Location: Location not imported yet.Title: Detecting soybean rust severity in terms of multispectral images) Author
Submitted to: Proceedings of the American Society of Agricultural and Biological Engineers International (ASABE)
Publication Type: Proceedings
Publication Acceptance Date: 8/22/2009
Publication Date: 8/22/2009
Citation: Cui, D., Minzan, L., Zhang, Q., Hartman, G.L., Zhao, Y. 2009. Detecting soybean rust severity in terms of multispectral images [abstract]. In: Proceedings of the American Society of Agricultural and Biological Engineers International (ASABE). June 21-24, 2009, Reno, NV. 2009 CD ROM. Interpretive Summary:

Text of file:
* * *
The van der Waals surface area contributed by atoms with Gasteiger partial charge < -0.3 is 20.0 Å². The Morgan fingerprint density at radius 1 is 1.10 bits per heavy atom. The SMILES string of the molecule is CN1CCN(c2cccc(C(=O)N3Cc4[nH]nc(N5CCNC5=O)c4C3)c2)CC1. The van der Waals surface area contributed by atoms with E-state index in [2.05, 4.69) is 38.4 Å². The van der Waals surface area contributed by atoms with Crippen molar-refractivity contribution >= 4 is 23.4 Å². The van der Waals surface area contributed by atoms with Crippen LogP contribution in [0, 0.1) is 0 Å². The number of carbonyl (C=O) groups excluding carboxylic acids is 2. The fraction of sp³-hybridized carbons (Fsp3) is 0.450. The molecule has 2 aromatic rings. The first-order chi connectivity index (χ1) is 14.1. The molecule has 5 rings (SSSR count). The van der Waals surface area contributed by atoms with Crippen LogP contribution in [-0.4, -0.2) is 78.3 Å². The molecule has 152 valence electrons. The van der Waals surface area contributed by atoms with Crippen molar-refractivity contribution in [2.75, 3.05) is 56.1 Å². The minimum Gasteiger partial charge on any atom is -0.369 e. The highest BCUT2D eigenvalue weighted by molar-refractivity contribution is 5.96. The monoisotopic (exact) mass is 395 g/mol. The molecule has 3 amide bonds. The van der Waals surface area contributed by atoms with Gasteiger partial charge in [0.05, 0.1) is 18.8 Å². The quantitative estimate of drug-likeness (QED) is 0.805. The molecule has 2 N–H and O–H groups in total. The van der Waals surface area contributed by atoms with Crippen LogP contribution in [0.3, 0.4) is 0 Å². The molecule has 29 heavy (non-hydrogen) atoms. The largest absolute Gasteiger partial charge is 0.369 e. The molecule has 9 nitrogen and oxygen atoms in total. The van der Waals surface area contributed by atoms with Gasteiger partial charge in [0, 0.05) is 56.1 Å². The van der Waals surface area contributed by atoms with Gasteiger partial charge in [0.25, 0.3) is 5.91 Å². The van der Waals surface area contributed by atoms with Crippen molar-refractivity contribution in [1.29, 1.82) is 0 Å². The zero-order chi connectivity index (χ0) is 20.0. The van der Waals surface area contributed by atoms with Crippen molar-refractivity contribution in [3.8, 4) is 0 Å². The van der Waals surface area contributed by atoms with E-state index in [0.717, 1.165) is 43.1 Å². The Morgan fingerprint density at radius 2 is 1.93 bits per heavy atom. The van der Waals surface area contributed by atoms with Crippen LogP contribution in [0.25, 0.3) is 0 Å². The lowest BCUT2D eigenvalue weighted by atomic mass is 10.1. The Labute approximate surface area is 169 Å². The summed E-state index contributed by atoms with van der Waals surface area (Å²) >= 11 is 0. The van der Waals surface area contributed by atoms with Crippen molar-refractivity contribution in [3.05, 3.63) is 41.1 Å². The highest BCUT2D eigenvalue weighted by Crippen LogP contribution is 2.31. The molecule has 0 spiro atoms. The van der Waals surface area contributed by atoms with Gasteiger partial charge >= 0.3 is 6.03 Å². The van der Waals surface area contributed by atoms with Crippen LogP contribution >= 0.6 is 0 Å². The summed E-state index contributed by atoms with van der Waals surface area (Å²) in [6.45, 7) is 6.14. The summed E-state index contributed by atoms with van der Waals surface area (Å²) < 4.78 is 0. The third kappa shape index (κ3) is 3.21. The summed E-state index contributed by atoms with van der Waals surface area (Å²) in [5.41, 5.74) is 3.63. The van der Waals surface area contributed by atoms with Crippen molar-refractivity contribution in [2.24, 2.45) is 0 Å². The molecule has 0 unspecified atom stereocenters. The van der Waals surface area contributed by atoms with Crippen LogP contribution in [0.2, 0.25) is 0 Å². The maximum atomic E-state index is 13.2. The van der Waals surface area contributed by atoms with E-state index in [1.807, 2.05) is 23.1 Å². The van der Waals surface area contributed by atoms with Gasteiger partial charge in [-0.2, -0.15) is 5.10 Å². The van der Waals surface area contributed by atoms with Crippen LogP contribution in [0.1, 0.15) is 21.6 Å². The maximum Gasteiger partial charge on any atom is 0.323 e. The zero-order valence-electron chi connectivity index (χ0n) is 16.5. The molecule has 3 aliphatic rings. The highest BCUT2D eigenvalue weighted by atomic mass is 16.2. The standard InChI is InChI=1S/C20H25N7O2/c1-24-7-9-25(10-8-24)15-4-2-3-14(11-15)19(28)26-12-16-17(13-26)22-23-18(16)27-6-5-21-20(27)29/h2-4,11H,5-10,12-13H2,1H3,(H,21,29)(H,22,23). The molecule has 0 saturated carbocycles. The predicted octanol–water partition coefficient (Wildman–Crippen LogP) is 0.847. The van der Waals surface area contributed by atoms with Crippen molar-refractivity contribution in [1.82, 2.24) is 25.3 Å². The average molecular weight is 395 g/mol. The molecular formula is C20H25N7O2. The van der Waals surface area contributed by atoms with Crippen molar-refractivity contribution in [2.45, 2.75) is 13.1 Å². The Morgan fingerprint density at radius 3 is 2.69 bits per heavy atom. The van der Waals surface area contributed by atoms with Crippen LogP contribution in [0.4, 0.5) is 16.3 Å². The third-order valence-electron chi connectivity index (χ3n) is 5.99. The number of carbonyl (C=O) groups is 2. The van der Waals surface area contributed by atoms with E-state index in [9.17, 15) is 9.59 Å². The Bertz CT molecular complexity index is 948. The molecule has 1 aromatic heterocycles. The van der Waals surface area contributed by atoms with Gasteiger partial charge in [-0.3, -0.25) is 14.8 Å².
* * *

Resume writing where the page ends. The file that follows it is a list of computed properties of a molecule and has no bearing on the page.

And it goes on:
Technical Abstract: Soybean rust is one of the most destructive foliar diseases of soybean primarily because it produces copious amounts of airborne spores that can infect large areas of soybean production causing significant yield losses if left unchecked. Timely application of fungicide in the early stage of rust infection is critical for effective control of the disease, and heavily relies on the capability of detecting the degree of infection or severity. This paper reported research outcomes from developing an image processing method for quantitatively detecting rust severity from multispectral images. A simpler and faster threshold tuning method was developed based on HSI (Hue Saturation Intensity) color model for segmenting disease infected area from plant leaves. Two disease diagnostic parameters, i.e. ratio of infected area (RIA) and rust severity index (RSI), were extracted and used as symptom indicators for quantifying rust severity. To realize timely and automatic rust detection, another method of analyzing the centroid of leaf color distribution in the polar coordinate system was investigated to replace the segmentation approach. Plant images with various levels of rust severity were collected to support this research. Test results proved that the segmentation method was capable of detecting degrees of soybean rust severity under laboratory conditions by calculating RIA and RSI. The centroid locating method had a potential to be used for practical application in the field.